In March, consumer credit surged by $29.7 billion — 10 percent on an annual basis — to $3.59 trillion, according to the Federal Reserve. (The measure excludes mortgage debt.) That compares to a 7 percent annual increase for the full year of 2015. Consumer credit was rising at a rate of just 4.2 percent annually in 2011.
After the psychological shock and deep de-leveraging brought on by the Great Recession, American consumers are increasingly willing to put their purchases on plastic, said analyst Matt Schulz at CreditCards.com.
“Credit card debt is the highest since August of 2009,” Schulz said. Other forms of credit, including auto and student loans, are also on the rise. Schulz said that’s driven by Americans’ increasing confidence that their jobs are secure, and that they’ll be able to continue paying off principal and interest month after month.
“Delinquencies are still very low,” Schulz said. “We haven’t really reached any tipping point in terms of consumers not being able to handle the debt that they have. But if it keeps climbing too high, too quickly, that probably isn’t too far off.”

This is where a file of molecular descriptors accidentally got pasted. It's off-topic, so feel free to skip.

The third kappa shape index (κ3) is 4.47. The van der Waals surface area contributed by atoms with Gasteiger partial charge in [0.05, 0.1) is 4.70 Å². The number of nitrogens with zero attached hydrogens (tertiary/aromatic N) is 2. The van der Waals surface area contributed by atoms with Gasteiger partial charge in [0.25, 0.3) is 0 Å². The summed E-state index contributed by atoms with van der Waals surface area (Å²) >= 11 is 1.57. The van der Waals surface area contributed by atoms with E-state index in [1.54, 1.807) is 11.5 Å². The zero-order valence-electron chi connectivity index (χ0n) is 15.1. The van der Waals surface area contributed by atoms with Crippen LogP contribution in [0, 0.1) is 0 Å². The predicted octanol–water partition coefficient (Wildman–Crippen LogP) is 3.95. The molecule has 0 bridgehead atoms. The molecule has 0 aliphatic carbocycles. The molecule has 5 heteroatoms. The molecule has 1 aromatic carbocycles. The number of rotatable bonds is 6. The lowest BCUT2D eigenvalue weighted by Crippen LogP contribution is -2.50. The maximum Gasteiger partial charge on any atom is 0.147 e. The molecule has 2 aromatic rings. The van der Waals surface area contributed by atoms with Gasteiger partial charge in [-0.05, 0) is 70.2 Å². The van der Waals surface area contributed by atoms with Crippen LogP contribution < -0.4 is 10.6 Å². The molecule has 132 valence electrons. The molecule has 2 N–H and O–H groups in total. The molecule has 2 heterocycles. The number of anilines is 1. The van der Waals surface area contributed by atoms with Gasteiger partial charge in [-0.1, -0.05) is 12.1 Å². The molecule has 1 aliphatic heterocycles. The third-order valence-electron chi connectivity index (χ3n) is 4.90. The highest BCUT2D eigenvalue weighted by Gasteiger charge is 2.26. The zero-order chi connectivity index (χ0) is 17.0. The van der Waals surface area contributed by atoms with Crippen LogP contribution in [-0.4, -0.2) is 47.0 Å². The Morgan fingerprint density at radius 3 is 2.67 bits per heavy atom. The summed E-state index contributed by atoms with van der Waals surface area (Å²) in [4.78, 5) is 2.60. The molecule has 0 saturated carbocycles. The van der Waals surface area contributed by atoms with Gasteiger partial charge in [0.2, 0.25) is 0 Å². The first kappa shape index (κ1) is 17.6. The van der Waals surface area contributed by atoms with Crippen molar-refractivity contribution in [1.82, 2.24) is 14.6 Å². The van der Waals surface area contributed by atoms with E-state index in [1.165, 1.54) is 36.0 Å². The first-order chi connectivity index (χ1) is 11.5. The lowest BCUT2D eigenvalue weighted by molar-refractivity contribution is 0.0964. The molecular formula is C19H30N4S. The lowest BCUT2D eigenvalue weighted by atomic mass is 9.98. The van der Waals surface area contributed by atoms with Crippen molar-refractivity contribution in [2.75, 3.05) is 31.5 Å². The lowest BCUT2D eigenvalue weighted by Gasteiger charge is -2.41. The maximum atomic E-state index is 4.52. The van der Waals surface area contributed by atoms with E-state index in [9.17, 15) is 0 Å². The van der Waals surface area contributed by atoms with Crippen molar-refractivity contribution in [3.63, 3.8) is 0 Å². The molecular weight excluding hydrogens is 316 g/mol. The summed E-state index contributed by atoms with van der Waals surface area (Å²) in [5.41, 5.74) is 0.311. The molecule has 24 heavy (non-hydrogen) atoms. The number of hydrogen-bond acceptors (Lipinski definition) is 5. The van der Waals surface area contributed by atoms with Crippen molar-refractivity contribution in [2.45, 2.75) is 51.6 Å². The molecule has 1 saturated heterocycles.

Young people aren’t racking up credit card debt at the rate of other demographic groups. That’s largely because of their mounting student debt, said consumer economist Chris Christopher at IHS.
“The jobs are not paying that great,” Christopher said. “They move back into the house and then they have this big debt overhang. They are more cautious.”
Total outstanding U.S. student debt now tops $1.35 trillion, according to the Federal Reserve. That’s up approximately 40 percent since 2011.
We asked if you've gotten more comfortable with debt, and why you've been borrowing. Here's what you said.
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